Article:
We are pleased to present to you a new edition of the Map Warper tutorial, created Dec. 2013 and uploaded March 2014.
In this tutorial, you will learn how to use the New York Public Library’s Map Warper tool to bring the past into the digital present.
This tutorial will show you how to overlay historical maps onto present day locations by georectfying, or warping maps from the NYPL collection.
The Map Warper allows you to align an historical map with its contemporary counterpart.
Rectified maps can be useful for a variety of reasons. “They can be used to study the rate of population growth, or the effects of a natural disaster on the landscape, or maybe you just want to compare your present day neighborhood to what it looked like in the past” (Rossy Mendez & Eric Mortensen, 2014, unpublished map tutorial)
Rectifying maps contributes to the public domain. Once a map is rectified it becomes part of the NYPL rectified map collection and can be used and accessed by subsequent users.
The Map Waprer allows users to become urban archeologists using digital tools to dig into the past and connect it to the present.
This tutorial was created by Corina Bardoff, Leah Honor and Bill Levay, MLIS candidates at Pratt Institute, School of Information and Library Science. This project was as assignment for the course Information Services and Sources. The class partnered with the Map Division at NYPL to update their tutorial, which was very long (over 10min.) and outdated.
Working in groups of 2-4 students and using Camtasia, the class created eight tutorials. All were excellent in their own way and the competition was hard, but ultimately the good people at NYPL, led by Matt Knutzen selected this tutorial (See on NYPL website).
The assignment helped students demonstrate several of Pratt SILS program-wide student learning objectives, specifically in the area of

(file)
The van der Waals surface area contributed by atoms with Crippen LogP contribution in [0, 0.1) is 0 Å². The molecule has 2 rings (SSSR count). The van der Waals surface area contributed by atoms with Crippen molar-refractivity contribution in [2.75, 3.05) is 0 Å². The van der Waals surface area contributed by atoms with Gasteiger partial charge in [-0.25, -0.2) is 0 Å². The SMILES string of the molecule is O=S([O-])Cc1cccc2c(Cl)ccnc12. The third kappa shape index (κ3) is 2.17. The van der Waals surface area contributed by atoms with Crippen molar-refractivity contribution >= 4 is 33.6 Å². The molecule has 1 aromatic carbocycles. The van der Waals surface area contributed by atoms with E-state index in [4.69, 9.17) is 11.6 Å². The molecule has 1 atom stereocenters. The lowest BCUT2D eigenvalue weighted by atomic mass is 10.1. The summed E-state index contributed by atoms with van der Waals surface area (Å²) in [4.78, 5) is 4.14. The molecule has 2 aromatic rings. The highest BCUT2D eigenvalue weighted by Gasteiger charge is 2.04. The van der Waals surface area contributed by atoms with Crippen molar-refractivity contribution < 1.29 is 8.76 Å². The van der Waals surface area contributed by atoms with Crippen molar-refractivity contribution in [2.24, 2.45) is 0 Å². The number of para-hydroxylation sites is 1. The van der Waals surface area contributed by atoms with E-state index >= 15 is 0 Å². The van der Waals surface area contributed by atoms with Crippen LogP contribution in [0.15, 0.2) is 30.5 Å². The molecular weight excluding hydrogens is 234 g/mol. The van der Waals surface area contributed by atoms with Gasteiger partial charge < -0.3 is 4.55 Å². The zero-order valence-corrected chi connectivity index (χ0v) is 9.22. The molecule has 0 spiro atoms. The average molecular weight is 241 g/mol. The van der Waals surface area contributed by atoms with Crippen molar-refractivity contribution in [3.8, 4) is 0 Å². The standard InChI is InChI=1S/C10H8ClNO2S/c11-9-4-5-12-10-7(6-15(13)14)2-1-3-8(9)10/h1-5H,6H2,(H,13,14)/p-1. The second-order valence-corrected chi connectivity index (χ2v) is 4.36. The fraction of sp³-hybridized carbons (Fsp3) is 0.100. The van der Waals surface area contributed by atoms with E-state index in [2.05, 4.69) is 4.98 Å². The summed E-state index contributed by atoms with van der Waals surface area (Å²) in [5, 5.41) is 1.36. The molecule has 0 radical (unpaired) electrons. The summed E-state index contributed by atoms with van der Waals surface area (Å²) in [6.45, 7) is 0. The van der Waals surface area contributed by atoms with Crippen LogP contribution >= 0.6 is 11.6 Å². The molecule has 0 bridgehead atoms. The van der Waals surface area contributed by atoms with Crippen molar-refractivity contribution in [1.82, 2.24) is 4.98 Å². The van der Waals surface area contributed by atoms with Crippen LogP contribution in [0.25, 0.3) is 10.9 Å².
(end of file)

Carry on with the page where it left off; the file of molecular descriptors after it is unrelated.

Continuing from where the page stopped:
Communication – Students demonstrate excellent communication skills and create and convey content
Technology – Students use information technology and digital tools effectively
User-Centered Focus – Students apply concepts related to use and users of information and user needs and perspectives
LIS Practice – Students perform within the framework of professional practice
We are glad to have had this opportunity to work with NYPL and look forward to future collaborations.
Just like there are belated birthday cards, there should be a category of belated blog posts. I know this is coming a little late, but I feel it is still within reason, one month after the end of the academic school, to dedicate this, my first blog-post, to sum up my year.
Most of my research time was devoted to German Traces NYC the project that I worked on with my colleague Anthony Cocciolo. The project received nice attention in both the popular press and academic circles. We were asked to present the project to an IMLS panel, received the iSchool 2012 best poster award and have a forthcoming paper in Journal of Documentation.
Summer is here, and while I am certainly taking the time to read, meet with friends, and other leisure activities, I can’t rest on my laurels and have began work on some new research projects. More to come.